By William Stone
Summary: The poem starts off with Sylvia taking her cow home. Sylvia comes across an ornithologist hunting birds to “preserve” the species. The hunter and Sylvia return to the farm as the hunter increases his charm. The ornithologist, or hunter, only cares about finding the bird. The company of Sylvia is just an added bonus. However, Sylvia is not a pushover when it comes to spilling the beans on the Heron’s whereabouts. No matter the offer the hunter provides, Sylvia keeps her lips shut. The two go searching for the heron’s nest and Sylvia starts falling for the hunter. This is quite the predicament since she hates hunting the birds. In the end, Sylvia never reveals where the Heron is hidden. Jewett lived in a village in Boston with quite the social and literary life. After travelling to many different cities, she would always enjoy coming back to her peaceful village. Sylvia and Jewett share the common factor of finding enjoyment in nature from time to time. The hunter is a handsome man who tries to persuade Sylvia that a social life is what she needs. He offers rewards and explains the richness of a social life compared to the shallows of farmland and nature. However, Sylvia would not benefit from this man because she was not ready for a social life, nor did she love the idea of taking a life from nature to enrich her life.
Analysis: The author uses literary devices throughout the entirety of the piece. Not just once or twice either. Each passage has its own way of discussing the story that allows for good analysis of the poem. Some of the literary devices you may spot in the poem include personification, imagery, and a few others. Word choice, diction, and imagery play a huge role in this poem. The way she describes the heron in particular contributes largely to the usage of these three literary devices. “A queer tall white bird with soft feathers and long thin legs” (Jewett, Paragraph 1). The hunter describes the heron as more of an awkward trophy that is rare meanwhile this is not at all how Sylvia sees the great bird. “a white spot of him like a single floating feather comes up from the dead hemlock and grows larger, and rises” ( Jewett, Paragraph 2). Sylvia sees the bird as life rising from the dead hemlock. She proceeds to notice its call for its mate and many other features about the bird that make nature itself outweigh the social life the hunter was offering. The way the heron is described by each person not only shows the protagonist and antagonist, but it also shows the two views of nature we as humans have. We can see nature as a grand show of colors, textures, animals, plants, and just life as it flourishes, or we can see it as an object meant for use, entertainment, and selfish purposes.
Jewett, Sarah. “A White Heron & Other Stories.” Jewett Texts. https://www.enotes.com/topics/white-heron (accessed August 4, 2021).
The Jewett Texts is just the text we used to access this poem. Near the bottom of the text, information regarding previous publication can be acquired. Overall, this source is just meant for citation purposes if a quote is used or if the whole poem is wished to be read. Anytime I refer to a scene in the poem can be easily found on this link since the poem knowledge I have obtained was accessed from here.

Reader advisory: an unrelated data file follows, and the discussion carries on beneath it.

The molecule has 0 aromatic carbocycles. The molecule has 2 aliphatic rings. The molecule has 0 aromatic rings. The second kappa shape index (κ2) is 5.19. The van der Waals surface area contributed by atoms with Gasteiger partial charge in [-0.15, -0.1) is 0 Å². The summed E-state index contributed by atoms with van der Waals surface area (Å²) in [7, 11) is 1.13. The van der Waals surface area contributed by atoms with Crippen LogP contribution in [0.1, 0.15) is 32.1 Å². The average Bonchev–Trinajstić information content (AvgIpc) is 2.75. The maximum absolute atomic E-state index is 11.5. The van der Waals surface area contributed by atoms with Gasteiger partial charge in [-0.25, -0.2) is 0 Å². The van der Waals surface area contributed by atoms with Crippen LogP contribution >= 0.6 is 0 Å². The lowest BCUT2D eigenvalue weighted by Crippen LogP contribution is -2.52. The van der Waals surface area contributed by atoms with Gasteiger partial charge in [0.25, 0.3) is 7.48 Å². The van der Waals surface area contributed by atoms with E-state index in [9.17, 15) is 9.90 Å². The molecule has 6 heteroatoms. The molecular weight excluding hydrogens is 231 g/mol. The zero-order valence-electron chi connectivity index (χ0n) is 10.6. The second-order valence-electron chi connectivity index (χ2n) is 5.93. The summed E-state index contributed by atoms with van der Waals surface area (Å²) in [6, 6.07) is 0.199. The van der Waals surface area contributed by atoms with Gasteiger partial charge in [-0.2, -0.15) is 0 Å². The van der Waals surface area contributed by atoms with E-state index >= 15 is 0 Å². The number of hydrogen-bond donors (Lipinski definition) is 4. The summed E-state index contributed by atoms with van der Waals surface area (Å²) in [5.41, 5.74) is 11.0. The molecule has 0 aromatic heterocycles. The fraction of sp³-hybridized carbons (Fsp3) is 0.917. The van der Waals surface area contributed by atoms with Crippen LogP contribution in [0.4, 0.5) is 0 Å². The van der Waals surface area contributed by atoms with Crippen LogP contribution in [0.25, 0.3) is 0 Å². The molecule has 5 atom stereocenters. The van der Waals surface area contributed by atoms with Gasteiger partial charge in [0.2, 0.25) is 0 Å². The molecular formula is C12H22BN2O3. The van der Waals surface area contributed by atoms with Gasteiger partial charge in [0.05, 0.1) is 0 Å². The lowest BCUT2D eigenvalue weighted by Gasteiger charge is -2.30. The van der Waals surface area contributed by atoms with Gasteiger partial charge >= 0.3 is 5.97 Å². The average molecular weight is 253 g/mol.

“A White Heron .” Short Stories for Students. . Encyclopedia.com. (July 31, 2021). https://www.encyclopedia.com/education/news-wires-white-papers-and-books/white-heron
This source has a lot of useful information on it. It contains subjects regarding the author, the plot, characters, etc. You can read up on Sarah Orne Jewett’s life in Boston, her accomplishments, or her work on “The White Heron”. The site also contains information on criticism of the text, the historical context, themes, and style of the text.
Sarah Orne JEWETT’S “a White Heron”. NEH. (n.d.). https://edsitement.neh.gov/student-activities/sarah-orne-jewetts-white-heron.
This site is more proof regarding the accuracy of the information being distributed. This site is published and authorized by the government so I would hope that the information is justified. The subjects discussed in the post are for grade levels kindergarten through 5th grade, but the deeper analysis is pulled from the other two sources. This post discusses each passage with its own analysis. Then there are questions along with each passage. Just remember that these are meant for elementary levels, but the information is incredible.
Note that Jewett uses an abundance of diction throughout the poem. Are there any particular sections that can prove the true intentions of Sylvia to the reader before we witness her choice not to show the heron to the hunter?
As we follow the hunter and Sylvia through the forest, there are a few glimpses of appreciation for nature provided by Sylvia. Can you please explain why Sylvia climbing a tree is a good example of the previous statement?
As I have previously mentioned, the use of imagery largely contributes to the story. Are there any parts in which Sylvia’s character can be symbolized using imagery? What about the hunter? Or even the heron?